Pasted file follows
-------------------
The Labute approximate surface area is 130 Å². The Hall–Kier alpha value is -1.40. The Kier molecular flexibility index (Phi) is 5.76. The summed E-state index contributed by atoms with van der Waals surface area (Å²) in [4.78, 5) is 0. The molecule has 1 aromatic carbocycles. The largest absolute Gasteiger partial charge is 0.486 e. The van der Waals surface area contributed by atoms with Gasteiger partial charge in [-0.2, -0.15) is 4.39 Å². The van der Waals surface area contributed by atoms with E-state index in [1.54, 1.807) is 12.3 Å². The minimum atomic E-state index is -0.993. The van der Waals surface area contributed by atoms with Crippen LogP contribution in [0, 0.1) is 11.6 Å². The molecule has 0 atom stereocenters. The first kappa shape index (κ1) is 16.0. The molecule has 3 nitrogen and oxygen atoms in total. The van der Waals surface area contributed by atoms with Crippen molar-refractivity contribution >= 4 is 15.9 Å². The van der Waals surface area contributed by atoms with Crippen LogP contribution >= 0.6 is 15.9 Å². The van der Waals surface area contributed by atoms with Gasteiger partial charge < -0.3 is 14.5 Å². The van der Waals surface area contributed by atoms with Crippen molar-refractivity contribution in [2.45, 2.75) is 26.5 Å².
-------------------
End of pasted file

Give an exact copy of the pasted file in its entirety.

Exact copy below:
The Labute approximate surface area is 130 Å². The Hall–Kier alpha value is -1.40. The Kier molecular flexibility index (Phi) is 5.76. The summed E-state index contributed by atoms with van der Waals surface area (Å²) in [4.78, 5) is 0. The molecule has 1 aromatic carbocycles. The largest absolute Gasteiger partial charge is 0.486 e. The van der Waals surface area contributed by atoms with Gasteiger partial charge in [-0.2, -0.15) is 4.39 Å². The van der Waals surface area contributed by atoms with E-state index in [1.54, 1.807) is 12.3 Å². The minimum atomic E-state index is -0.993. The van der Waals surface area contributed by atoms with Crippen LogP contribution in [0, 0.1) is 11.6 Å². The molecule has 0 atom stereocenters. The first kappa shape index (κ1) is 16.0. The molecule has 3 nitrogen and oxygen atoms in total. The van der Waals surface area contributed by atoms with Crippen molar-refractivity contribution >= 4 is 15.9 Å². The van der Waals surface area contributed by atoms with Crippen LogP contribution >= 0.6 is 15.9 Å². The van der Waals surface area contributed by atoms with Gasteiger partial charge < -0.3 is 14.5 Å². The van der Waals surface area contributed by atoms with Crippen molar-refractivity contribution in [2.45, 2.75) is 26.5 Å².